Saturday, May 5, 2007
Friday, May 4, 2007
But somehow, in spite of all that, Hanson and co-writer Eric Roth manage to make a movie that's somewhere between Leaving Las Vegas and Ocean's 11 on the Vegas nihilism scandal, and that manages to say something about forgiveness and the bond between fathers and sons. Sure, it doesn't feature spectacular four-way rooftop battles (heck, even with the reshoots and delays, the film's entire budget is probably less than Spidey's final showdown cost), but it's got real emotion, and reminded me in a lot of ways of Jim McManus' Positively Fifth Street (which we can all agree is the definitive book about the WSOP and Vegas, right?), and it gets to you. (There's also a very funny, wholly unbilled cameo from a well-known actor.)
But even as a life-long East Bay resident I do not -- I cannot -- believe that that the Golden State Warriors just beat the Dallas Mavericks.
Thursday, May 3, 2007
In other news from Dunder-Mifflin, how would you feel about the show airing at 9pm against Grey's and CSI next season? streching it to an hour every week?
"I Now Pronounce You Chuck & Larry" looks particularly egregious to me. You?
The CW statement, released this morning, promised to "give the series the sendoff it deserves." Given that the final episode will air on May 15 and presumably has been in the can for some time, I'm wondering what kind of appropriate sendoff can be engineered over the course of the next 12 days.
Matt and I will presumably duel for the right to say goodbye to Lorelei, Rory, and the other denizens of Stars Hollow in a more appropriate fashion, but for now, I guess I'll just take that coffee to go. And maybe a pop-tart. And some Mallomars. And, oh, I love the cheese fries, too. The cheese fries are really good.
- Columbus Short (aka the Charlie substitute on Studio 60) nominated for Breakthrough Performance and Best Kiss for his work in Stomp The Yard,
- Streep's co-star Emily Blunt, nominated for Breakthrough Performance and Comedic Performance,
- Sacha Baron Cohen, nominated for Best Comedic Performance, Best Fight, and Best Kiss
- Gerard Butler, nominated for Best Performance and Best Fight.
Also, Dreamgirls gets nominations for Beyonce and Hudson in the performance category (alongisde Butler, Johnny Depp, Keira Knightley, and Will Smith), but gets snubbed everywhere else, with the best movie nominees being 300, Blades of Glory, Borat, Little Miss Sunshine, and Pirates 2: Even More Pirate-y!
Our mission remains the same: take the stuff we find fun, say something smart about it, share it with others and learn from whoever else has something interesting to contribute. Oh, and try not to take anything too seriously here. Hopefully, we're succeeding, and I hope you all enjoy coming here as much as we enjoy building this place and reading each other's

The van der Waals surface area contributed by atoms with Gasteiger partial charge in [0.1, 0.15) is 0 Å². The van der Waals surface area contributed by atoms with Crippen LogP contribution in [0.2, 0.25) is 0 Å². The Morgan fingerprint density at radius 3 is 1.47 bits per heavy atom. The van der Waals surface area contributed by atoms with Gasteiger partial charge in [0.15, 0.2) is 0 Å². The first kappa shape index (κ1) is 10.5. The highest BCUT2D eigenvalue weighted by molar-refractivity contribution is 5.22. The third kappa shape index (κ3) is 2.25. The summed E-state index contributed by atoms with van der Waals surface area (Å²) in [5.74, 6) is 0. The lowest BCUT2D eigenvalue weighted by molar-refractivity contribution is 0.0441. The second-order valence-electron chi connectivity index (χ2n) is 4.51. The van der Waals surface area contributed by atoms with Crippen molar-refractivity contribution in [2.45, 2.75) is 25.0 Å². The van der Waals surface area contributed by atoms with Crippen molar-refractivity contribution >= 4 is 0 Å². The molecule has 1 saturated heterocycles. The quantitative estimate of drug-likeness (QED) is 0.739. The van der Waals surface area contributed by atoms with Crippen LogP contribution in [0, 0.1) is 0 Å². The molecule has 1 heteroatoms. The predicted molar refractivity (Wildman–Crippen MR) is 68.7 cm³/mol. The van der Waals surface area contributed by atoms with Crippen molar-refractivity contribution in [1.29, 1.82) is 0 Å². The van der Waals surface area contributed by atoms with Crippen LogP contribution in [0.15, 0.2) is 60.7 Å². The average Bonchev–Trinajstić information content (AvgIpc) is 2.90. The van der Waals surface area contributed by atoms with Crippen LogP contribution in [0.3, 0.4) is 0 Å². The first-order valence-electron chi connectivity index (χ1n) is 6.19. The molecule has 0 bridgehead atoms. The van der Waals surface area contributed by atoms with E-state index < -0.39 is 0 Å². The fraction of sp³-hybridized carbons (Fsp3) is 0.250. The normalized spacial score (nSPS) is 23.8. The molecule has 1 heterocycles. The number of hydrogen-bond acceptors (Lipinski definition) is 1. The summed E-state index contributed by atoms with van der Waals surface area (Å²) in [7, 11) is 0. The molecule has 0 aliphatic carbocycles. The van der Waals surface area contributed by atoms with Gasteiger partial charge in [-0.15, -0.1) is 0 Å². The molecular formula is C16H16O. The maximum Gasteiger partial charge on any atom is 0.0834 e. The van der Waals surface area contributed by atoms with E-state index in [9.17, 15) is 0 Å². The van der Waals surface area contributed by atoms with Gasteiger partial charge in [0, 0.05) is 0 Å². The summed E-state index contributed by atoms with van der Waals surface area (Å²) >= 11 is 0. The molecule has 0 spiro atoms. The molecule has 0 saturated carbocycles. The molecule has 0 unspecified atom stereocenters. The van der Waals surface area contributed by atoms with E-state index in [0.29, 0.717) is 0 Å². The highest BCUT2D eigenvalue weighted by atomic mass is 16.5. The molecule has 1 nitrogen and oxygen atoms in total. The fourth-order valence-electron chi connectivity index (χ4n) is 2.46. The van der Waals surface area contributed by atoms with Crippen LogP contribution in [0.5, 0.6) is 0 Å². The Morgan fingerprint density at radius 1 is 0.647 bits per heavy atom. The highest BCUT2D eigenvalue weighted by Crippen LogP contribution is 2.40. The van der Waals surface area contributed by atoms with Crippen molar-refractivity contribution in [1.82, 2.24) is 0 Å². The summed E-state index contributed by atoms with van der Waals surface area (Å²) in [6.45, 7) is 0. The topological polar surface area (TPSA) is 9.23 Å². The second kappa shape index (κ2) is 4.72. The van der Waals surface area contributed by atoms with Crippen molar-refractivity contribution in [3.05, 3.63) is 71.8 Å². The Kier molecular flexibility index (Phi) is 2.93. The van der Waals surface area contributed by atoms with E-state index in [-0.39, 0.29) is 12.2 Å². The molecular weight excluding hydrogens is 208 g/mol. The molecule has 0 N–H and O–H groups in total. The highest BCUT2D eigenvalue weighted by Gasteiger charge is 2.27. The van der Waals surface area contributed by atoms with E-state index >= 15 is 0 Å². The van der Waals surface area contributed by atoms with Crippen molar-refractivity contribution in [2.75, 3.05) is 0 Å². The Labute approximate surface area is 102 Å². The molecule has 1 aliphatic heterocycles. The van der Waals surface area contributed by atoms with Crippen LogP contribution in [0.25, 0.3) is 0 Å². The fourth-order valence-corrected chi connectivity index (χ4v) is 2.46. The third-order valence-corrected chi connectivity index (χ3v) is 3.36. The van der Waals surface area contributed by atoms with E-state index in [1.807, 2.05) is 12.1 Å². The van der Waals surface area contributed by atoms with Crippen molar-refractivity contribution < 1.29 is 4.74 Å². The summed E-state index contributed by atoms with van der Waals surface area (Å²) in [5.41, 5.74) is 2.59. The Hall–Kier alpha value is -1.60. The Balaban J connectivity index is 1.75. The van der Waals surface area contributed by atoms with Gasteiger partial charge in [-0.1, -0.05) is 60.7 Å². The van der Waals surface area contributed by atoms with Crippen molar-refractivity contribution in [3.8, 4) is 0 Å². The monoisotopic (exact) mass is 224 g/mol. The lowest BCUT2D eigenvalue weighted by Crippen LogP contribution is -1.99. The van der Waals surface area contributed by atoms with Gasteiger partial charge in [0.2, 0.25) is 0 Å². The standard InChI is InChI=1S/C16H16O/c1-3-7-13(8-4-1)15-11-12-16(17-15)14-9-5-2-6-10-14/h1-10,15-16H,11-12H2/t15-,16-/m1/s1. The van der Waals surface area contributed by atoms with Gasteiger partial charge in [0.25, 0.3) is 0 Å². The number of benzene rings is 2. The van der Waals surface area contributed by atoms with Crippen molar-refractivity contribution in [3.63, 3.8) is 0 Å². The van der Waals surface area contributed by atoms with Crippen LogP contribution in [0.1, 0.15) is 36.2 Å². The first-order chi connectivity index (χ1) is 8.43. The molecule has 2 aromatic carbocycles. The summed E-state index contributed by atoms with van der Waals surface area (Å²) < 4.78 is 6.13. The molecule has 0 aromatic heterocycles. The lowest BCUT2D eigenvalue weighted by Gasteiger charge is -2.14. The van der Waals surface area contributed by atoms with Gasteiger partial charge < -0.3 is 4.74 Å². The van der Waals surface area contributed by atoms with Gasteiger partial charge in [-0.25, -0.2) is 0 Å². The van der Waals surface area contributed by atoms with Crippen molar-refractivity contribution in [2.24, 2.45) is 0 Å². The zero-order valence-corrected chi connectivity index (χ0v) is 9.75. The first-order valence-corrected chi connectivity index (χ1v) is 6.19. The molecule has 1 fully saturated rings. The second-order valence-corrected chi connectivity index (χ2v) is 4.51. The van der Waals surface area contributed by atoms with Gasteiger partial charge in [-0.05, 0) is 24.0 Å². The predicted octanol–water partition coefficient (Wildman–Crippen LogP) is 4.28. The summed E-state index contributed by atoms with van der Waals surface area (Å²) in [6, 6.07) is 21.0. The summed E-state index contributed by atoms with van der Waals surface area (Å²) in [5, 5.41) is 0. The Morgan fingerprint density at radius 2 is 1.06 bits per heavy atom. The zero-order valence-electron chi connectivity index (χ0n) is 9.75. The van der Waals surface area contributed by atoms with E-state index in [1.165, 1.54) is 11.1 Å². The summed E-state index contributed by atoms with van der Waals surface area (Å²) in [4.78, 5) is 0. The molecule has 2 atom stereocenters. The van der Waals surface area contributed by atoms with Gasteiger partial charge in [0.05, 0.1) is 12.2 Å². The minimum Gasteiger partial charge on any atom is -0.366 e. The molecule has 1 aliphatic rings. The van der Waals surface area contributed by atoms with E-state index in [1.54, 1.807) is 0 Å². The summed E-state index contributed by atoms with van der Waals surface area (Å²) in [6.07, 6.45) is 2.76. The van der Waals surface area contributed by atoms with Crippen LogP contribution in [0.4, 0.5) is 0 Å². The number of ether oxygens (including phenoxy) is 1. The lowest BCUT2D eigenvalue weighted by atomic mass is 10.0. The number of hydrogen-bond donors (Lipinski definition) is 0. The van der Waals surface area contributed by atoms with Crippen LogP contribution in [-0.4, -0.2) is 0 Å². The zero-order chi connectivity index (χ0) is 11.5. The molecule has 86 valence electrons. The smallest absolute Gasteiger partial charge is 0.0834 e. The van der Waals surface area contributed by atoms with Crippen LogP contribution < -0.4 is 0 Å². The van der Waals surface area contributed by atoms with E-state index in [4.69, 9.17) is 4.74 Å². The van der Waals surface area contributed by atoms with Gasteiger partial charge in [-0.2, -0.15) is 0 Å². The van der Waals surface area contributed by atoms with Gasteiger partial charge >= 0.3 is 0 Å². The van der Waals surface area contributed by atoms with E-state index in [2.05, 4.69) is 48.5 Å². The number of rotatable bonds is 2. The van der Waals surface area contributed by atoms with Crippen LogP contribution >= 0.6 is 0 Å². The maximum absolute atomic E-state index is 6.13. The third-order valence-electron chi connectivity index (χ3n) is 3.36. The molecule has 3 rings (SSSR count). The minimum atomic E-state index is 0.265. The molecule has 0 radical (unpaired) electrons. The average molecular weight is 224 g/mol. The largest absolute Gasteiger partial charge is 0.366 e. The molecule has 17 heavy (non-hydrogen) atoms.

So thanks to everyone who has made this site what it is, but especially today, thanks to Matt and Alex for signing up to do this thing with people they had never met (and, in Alex's case, still haven't met), and making all this such a joy. Rock on.
Wednesday, May 2, 2007
Tonight on Lost: Hell is other people, the failsafe was apparently quite powerful indeed, Kate has a big mouth, one should always wear shoes when getting up to pee in the middle of the night, Rousseau wanders in to replenish her supplies, and, as usual, no one ever bothers to ask the important questions in a timely fashion. (One thing at a time, Hurley.)
For the first time this season, I found myself at the end of this episode wondering what the writers have in mind for next year.
In other news, Ruben Studdard still should avoid horizontal stripes.
Thankfully, many of the winning pieces are collected online.
Other past winners include Richard Pryor, Carl Reiner, Jonathan Winters, Whoopi Goldberg, Bob Newhart, Lily Tomlin, Lorne Michaels, Steve Martin and Neil Simon. Such a list, I'll note, does not yet include George Carlin, Bill Cosby, David Letterman, Norman Lear, Eddie Murphy, Woody Allen, or Carol Burnett.
But they all can wait until after Crystal's honors, apparently. I hate when that happens.
Tuesday, May 1, 2007
e.t.a. actual pop culture hook: Battle of the theme songs! "Open Letter to Obama", by Chinese-American rapper Jin, vs. the old-school Bud Billiken Day theme from 2004.
Usually I am in solid agreement with Simon's comments, but tonight I have a bone to pick: you go ahead and find me the 50% of audience that you think hated Blake's "You Give Love a Bad Name." Seriously, go find them. I'm going to make a pronouncement here, and feel free to disagree: Blake may not be the most talented singer ever to appear on American Idol, but he is by far the most talented musician they've ever had. (And I totally dig the brown hair, too.)
I didn't watch last week's telethon closely enough to have a view as to how the votes from last week should shake out, although I suspect that the person who should go home for this week's abysmal outing will find a few lucky stars to thank that this is a combination week. Truthfully, though, there aren't two people who deserve to go home based on this week's performances.
Further note to judges: if you people do not make Melinda Doolittle sing "Proud Mary" on judges' choice night, you should all be fired.
What's in your low-rise bookshelf?